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02-07-2012, 05:59 PM   #121
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QuoteOriginally posted by kenafein Quote
That's a real issue. I've seen pictures of a triangle on an otherwise empty canvas hanging in LACMA. It's insulting that trash like that hangs a few meters away from a Picasso.
Art concrete was a race to the minimalist conclusion that modernism ended as. Serious 'Art' has nothing to do with taste but the visual explorations by the artist of the language of the visual and the self. Abstract work is meant to refer to itself and not external objects where the iconography of the work is not meant to be derivative, although I suppose painting a triangle could be called derivative because it's already a recognized shape or object. I never liked Picasso as he was a mannerist who placed style before content. He became a cartoonist later in life, for want of a better description. I would prefer a De Kooning Woman painting to a Picasso any day. But that's my 'taste' based on a lifetime of art and spending 4 years in an Art School studying this stuff.

Art in a museum is archival and meant to be representative of an historical phase. It has nothing to do with promoting taste.

If I painted an oval on a square canvas would you really expect to see a few other features that help you interpret it as a face? Art is at it's best when it is an open exploration the visual, and when it is, it helps if you leave your preconceptions at the door. If you don't trust that the artist is being honest then you'll not learn a thing from the visual experience.

Art can be dirty. It doesn't have to play nice.

02-07-2012, 06:02 PM   #122
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QuoteOriginally posted by Transit Quote
Mine was of the latter persuasion. He didn't get any idea what I needed as he didn't ask . Trying to get my point across was pointless. I am a furniture maker, with a dozen hand made kitchens under my belt, I take a lot of time finding out what people want and communicating with them. Seems to work
Pete
I don't know how to say this without sounding like fool with a giant ego, but quite often when I am in a room full of other architects, I am the only one that clients and contractors trust. I think that is mostly because, like you, I listen before I speak. It always amazes me that people that are challenged by communication actually get commissions. But there a many architects that are challenged by it and are much more successful than I.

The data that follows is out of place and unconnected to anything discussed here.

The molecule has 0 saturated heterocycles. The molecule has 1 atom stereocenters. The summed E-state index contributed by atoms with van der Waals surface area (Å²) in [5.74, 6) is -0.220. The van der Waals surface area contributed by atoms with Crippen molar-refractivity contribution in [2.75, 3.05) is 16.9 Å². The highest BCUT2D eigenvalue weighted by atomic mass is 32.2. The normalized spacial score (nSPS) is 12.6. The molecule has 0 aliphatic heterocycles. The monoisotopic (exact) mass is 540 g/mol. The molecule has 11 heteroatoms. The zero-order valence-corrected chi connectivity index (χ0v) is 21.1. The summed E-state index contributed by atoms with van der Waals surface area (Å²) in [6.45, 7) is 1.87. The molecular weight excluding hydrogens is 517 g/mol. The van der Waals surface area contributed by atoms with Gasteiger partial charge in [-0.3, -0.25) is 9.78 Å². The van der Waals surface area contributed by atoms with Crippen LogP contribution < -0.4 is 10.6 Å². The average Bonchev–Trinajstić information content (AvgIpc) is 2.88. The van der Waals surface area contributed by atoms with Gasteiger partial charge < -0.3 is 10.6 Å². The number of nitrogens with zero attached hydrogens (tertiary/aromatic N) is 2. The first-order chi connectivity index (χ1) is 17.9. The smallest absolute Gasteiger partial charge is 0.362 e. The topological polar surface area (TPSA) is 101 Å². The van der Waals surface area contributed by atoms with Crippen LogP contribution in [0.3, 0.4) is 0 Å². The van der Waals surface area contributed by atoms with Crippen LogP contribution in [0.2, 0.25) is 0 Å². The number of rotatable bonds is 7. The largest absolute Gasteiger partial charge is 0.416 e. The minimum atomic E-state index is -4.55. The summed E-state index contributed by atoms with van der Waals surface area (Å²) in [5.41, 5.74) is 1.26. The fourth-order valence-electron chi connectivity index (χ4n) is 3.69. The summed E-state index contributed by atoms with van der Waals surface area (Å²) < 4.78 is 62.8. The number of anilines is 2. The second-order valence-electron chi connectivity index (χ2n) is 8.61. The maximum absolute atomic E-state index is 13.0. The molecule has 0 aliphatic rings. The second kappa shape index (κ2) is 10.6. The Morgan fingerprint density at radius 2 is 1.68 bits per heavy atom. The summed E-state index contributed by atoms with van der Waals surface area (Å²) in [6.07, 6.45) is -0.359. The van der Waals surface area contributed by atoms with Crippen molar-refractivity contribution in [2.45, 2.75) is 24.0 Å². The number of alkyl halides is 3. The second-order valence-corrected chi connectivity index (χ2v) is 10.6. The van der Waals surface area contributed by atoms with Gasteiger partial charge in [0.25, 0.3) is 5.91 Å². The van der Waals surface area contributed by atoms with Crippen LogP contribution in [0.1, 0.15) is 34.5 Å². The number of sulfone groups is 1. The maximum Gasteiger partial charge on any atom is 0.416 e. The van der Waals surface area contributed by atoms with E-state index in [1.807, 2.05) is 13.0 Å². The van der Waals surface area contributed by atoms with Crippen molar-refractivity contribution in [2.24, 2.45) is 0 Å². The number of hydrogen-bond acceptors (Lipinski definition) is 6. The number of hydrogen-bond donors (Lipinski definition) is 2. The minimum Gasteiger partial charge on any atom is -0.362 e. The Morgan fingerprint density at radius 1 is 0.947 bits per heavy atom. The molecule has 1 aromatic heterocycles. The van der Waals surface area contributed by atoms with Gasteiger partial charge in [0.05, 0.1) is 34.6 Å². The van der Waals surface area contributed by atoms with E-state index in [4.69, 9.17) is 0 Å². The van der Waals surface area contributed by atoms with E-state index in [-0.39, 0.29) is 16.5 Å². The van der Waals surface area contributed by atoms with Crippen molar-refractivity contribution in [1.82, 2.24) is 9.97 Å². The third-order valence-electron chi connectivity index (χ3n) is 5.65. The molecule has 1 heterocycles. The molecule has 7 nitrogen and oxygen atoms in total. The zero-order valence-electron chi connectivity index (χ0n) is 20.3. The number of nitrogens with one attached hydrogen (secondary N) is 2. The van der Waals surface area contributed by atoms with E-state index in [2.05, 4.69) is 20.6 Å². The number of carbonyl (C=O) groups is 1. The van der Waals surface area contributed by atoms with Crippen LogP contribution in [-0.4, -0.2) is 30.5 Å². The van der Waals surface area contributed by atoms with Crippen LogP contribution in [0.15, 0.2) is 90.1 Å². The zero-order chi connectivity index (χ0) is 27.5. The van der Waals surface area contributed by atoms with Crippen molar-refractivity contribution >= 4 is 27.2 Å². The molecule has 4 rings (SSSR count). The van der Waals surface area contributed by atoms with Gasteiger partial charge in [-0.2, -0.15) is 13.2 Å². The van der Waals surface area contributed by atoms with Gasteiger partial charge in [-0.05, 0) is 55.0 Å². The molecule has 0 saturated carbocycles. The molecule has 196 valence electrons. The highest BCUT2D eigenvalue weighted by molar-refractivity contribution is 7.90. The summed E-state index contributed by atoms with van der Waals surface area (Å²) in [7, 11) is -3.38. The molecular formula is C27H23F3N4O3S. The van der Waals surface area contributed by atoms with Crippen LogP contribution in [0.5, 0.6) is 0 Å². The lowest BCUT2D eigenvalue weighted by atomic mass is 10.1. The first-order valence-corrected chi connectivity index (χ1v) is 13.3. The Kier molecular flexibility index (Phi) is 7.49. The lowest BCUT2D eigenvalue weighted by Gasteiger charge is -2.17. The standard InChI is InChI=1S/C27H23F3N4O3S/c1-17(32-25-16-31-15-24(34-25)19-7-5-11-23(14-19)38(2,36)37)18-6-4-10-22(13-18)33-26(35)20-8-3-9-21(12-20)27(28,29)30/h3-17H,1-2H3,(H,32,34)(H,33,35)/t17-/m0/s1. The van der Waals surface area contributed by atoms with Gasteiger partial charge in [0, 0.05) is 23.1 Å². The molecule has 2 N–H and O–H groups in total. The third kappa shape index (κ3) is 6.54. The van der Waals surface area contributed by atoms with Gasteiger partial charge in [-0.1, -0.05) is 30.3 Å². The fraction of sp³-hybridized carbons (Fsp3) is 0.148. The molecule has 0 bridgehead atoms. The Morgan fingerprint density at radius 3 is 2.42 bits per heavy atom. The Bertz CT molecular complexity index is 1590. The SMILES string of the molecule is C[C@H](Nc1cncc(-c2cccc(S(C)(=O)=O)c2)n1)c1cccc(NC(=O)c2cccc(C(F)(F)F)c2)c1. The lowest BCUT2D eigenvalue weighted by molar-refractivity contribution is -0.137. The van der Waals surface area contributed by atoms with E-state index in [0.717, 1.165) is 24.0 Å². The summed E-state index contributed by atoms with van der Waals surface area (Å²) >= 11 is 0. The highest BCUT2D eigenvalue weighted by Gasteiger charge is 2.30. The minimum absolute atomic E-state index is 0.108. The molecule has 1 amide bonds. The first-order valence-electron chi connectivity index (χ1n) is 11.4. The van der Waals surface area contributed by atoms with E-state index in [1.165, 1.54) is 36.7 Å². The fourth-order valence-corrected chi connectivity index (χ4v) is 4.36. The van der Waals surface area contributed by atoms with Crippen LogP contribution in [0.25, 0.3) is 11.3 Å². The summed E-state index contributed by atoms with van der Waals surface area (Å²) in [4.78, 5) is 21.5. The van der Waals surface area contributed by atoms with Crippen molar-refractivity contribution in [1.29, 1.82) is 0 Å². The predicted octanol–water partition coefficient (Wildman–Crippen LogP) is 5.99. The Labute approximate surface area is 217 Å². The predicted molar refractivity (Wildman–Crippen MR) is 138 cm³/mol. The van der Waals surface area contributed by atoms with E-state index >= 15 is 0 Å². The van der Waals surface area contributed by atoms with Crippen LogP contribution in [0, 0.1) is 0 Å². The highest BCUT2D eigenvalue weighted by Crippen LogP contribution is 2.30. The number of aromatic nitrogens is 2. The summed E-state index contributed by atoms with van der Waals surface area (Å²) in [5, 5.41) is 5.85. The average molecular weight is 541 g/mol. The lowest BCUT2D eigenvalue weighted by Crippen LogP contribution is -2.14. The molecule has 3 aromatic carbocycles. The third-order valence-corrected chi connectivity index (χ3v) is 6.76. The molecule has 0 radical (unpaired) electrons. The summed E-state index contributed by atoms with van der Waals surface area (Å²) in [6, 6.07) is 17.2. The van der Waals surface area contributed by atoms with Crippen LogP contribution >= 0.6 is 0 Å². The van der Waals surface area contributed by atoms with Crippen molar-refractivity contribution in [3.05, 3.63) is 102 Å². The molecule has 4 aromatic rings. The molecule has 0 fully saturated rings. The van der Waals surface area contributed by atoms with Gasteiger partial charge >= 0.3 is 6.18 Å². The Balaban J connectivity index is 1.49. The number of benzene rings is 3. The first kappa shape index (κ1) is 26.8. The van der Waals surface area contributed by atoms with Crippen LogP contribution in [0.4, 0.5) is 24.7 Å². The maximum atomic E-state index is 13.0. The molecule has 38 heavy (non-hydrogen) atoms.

02-07-2012, 06:15 PM   #123
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I quite believe it
I had reached the impression they were taught to be like that at architecture school.
Pete
02-07-2012, 07:55 PM   #124
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QuoteOriginally posted by bossa Quote
Art in a museum is archival and meant to be representative of an historical phase. It has nothing to do with promoting taste.
This is a good point. Why they are called museums and not galleries.

02-07-2012, 08:37 PM   #125
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They're still called Galleries.
02-07-2012, 08:53 PM   #126
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The 'LACMA' referred to in the post you were replying to isn't.
02-07-2012, 09:22 PM - 1 Like   #127
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QuoteOriginally posted by johnmflores Quote
The fundamental divide is between those who view camera design as something akin to gun design (beauty derived from flawless function, see Nikon D800) and those who are willing to let a little playfulness in.
Photography is supposed to be fun. But that fun can be quickly eroded by equipment that is functionally illiterate. A camera is a tool. It has function. I've seen a lot of designer products that are not functional because the designer forgot the one key rule of design, which is that the product has to function.
A chair can look really nice sitting in the corner, but if it is not comfortable to sit in, it is useless as a chair, and will probably be esthetically displeasing as well, simply because the eye recognizes the fact that the object will not function as it should.